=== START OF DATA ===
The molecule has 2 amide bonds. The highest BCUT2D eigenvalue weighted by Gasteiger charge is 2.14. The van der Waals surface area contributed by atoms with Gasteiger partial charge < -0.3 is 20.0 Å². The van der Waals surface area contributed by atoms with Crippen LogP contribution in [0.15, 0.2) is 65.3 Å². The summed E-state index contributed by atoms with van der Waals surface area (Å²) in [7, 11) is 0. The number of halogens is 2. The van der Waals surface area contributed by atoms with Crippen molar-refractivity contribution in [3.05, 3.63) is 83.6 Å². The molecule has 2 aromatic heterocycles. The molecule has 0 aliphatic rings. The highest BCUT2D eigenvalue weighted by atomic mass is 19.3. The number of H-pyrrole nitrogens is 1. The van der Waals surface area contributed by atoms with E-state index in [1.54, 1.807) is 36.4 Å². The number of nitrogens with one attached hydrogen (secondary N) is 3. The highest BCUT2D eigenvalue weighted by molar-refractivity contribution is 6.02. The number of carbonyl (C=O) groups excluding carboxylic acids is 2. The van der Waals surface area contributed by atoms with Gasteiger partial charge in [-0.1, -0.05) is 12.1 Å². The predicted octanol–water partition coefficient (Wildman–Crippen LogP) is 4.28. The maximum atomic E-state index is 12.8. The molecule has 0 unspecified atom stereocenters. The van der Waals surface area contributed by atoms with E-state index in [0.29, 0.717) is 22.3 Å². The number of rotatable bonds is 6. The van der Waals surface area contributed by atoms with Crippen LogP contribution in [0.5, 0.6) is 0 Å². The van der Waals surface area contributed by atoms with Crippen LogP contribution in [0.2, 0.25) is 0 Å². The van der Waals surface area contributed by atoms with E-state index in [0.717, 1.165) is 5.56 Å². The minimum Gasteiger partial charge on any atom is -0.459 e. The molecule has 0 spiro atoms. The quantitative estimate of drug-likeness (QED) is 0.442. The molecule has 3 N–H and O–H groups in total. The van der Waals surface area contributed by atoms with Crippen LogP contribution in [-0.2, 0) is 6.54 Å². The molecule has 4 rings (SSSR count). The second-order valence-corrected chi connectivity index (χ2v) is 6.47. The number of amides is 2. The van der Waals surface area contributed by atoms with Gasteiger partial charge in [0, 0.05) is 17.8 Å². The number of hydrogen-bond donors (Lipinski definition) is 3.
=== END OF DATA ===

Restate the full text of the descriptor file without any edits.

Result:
The molecule has 2 amide bonds. The highest BCUT2D eigenvalue weighted by Gasteiger charge is 2.14. The van der Waals surface area contributed by atoms with Gasteiger partial charge < -0.3 is 20.0 Å². The van der Waals surface area contributed by atoms with Crippen LogP contribution in [0.15, 0.2) is 65.3 Å². The summed E-state index contributed by atoms with van der Waals surface area (Å²) in [7, 11) is 0. The number of halogens is 2. The van der Waals surface area contributed by atoms with Crippen molar-refractivity contribution in [3.05, 3.63) is 83.6 Å². The molecule has 2 aromatic heterocycles. The molecule has 0 aliphatic rings. The highest BCUT2D eigenvalue weighted by atomic mass is 19.3. The number of H-pyrrole nitrogens is 1. The van der Waals surface area contributed by atoms with E-state index in [1.54, 1.807) is 36.4 Å². The number of nitrogens with one attached hydrogen (secondary N) is 3. The highest BCUT2D eigenvalue weighted by molar-refractivity contribution is 6.02. The number of carbonyl (C=O) groups excluding carboxylic acids is 2. The van der Waals surface area contributed by atoms with Gasteiger partial charge in [-0.1, -0.05) is 12.1 Å². The predicted octanol–water partition coefficient (Wildman–Crippen LogP) is 4.28. The maximum atomic E-state index is 12.8. The molecule has 0 unspecified atom stereocenters. The van der Waals surface area contributed by atoms with E-state index in [0.29, 0.717) is 22.3 Å². The number of rotatable bonds is 6. The van der Waals surface area contributed by atoms with Crippen LogP contribution in [0.5, 0.6) is 0 Å². The van der Waals surface area contributed by atoms with Crippen LogP contribution in [0.2, 0.25) is 0 Å². The van der Waals surface area contributed by atoms with E-state index in [0.717, 1.165) is 5.56 Å². The minimum Gasteiger partial charge on any atom is -0.459 e. The molecule has 0 spiro atoms. The quantitative estimate of drug-likeness (QED) is 0.442. The molecule has 3 N–H and O–H groups in total. The van der Waals surface area contributed by atoms with Crippen LogP contribution in [-0.2, 0) is 6.54 Å². The molecule has 4 rings (SSSR count). The second-order valence-corrected chi connectivity index (χ2v) is 6.47. The number of amides is 2. The van der Waals surface area contributed by atoms with Gasteiger partial charge in [0, 0.05) is 17.8 Å². The number of hydrogen-bond donors (Lipinski definition) is 3.